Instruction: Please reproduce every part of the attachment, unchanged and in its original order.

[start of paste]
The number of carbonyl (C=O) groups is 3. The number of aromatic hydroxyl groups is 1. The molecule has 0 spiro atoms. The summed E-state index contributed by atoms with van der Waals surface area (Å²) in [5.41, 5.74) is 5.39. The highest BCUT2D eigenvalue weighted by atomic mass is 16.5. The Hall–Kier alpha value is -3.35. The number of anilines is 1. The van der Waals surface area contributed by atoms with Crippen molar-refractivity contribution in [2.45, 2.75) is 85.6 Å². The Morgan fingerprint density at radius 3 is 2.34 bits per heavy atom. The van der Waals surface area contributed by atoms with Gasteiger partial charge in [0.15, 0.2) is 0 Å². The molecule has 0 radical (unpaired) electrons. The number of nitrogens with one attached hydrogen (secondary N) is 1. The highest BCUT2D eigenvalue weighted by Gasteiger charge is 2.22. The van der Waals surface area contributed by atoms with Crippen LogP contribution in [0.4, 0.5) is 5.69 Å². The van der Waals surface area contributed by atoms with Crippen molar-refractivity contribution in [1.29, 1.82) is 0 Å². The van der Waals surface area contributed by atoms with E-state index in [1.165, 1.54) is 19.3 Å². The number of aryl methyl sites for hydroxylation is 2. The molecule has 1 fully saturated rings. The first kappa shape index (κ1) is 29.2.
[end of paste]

The number of carbonyl (C=O) groups is 3. The number of aromatic hydroxyl groups is 1. The molecule has 0 spiro atoms. The summed E-state index contributed by atoms with van der Waals surface area (Å²) in [5.41, 5.74) is 5.39. The highest BCUT2D eigenvalue weighted by atomic mass is 16.5. The Hall–Kier alpha value is -3.35. The number of anilines is 1. The van der Waals surface area contributed by atoms with Crippen molar-refractivity contribution in [2.45, 2.75) is 85.6 Å². The Morgan fingerprint density at radius 3 is 2.34 bits per heavy atom. The van der Waals surface area contributed by atoms with Gasteiger partial charge in [0.15, 0.2) is 0 Å². The molecule has 0 radical (unpaired) electrons. The number of nitrogens with one attached hydrogen (secondary N) is 1. The highest BCUT2D eigenvalue weighted by Gasteiger charge is 2.22. The van der Waals surface area contributed by atoms with Crippen LogP contribution in [0.4, 0.5) is 5.69 Å². The van der Waals surface area contributed by atoms with Crippen molar-refractivity contribution in [1.29, 1.82) is 0 Å². The van der Waals surface area contributed by atoms with E-state index in [1.165, 1.54) is 19.3 Å². The number of aryl methyl sites for hydroxylation is 2. The molecule has 1 fully saturated rings. The first kappa shape index (κ1) is 29.2.